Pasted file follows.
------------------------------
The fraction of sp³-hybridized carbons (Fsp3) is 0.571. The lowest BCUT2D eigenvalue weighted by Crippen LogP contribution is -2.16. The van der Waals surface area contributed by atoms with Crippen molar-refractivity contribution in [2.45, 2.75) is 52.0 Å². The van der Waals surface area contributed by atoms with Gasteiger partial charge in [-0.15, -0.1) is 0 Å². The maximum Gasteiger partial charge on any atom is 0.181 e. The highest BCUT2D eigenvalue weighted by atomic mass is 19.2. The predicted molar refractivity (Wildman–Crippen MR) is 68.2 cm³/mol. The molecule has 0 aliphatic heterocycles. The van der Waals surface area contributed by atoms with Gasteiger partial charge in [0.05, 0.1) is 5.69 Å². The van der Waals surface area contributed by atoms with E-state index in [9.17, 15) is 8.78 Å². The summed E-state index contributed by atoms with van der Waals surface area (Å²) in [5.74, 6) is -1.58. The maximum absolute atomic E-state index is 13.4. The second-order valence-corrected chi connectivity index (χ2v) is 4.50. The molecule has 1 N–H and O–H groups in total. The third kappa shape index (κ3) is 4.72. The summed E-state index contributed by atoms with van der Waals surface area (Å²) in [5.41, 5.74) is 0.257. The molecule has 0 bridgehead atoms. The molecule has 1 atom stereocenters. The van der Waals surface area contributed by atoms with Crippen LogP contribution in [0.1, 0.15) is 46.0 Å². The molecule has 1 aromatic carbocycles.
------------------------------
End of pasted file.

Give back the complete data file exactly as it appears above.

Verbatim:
The fraction of sp³-hybridized carbons (Fsp3) is 0.571. The lowest BCUT2D eigenvalue weighted by Crippen LogP contribution is -2.16. The van der Waals surface area contributed by atoms with Crippen molar-refractivity contribution in [2.45, 2.75) is 52.0 Å². The van der Waals surface area contributed by atoms with Gasteiger partial charge in [-0.15, -0.1) is 0 Å². The maximum Gasteiger partial charge on any atom is 0.181 e. The highest BCUT2D eigenvalue weighted by atomic mass is 19.2. The predicted molar refractivity (Wildman–Crippen MR) is 68.2 cm³/mol. The molecule has 0 aliphatic heterocycles. The van der Waals surface area contributed by atoms with Gasteiger partial charge in [0.05, 0.1) is 5.69 Å². The van der Waals surface area contributed by atoms with E-state index in [9.17, 15) is 8.78 Å². The summed E-state index contributed by atoms with van der Waals surface area (Å²) in [5.74, 6) is -1.58. The maximum absolute atomic E-state index is 13.4. The second-order valence-corrected chi connectivity index (χ2v) is 4.50. The molecule has 1 N–H and O–H groups in total. The third kappa shape index (κ3) is 4.72. The summed E-state index contributed by atoms with van der Waals surface area (Å²) in [5.41, 5.74) is 0.257. The molecule has 0 bridgehead atoms. The molecule has 1 atom stereocenters. The van der Waals surface area contributed by atoms with Crippen LogP contribution in [0.1, 0.15) is 46.0 Å². The molecule has 1 aromatic carbocycles.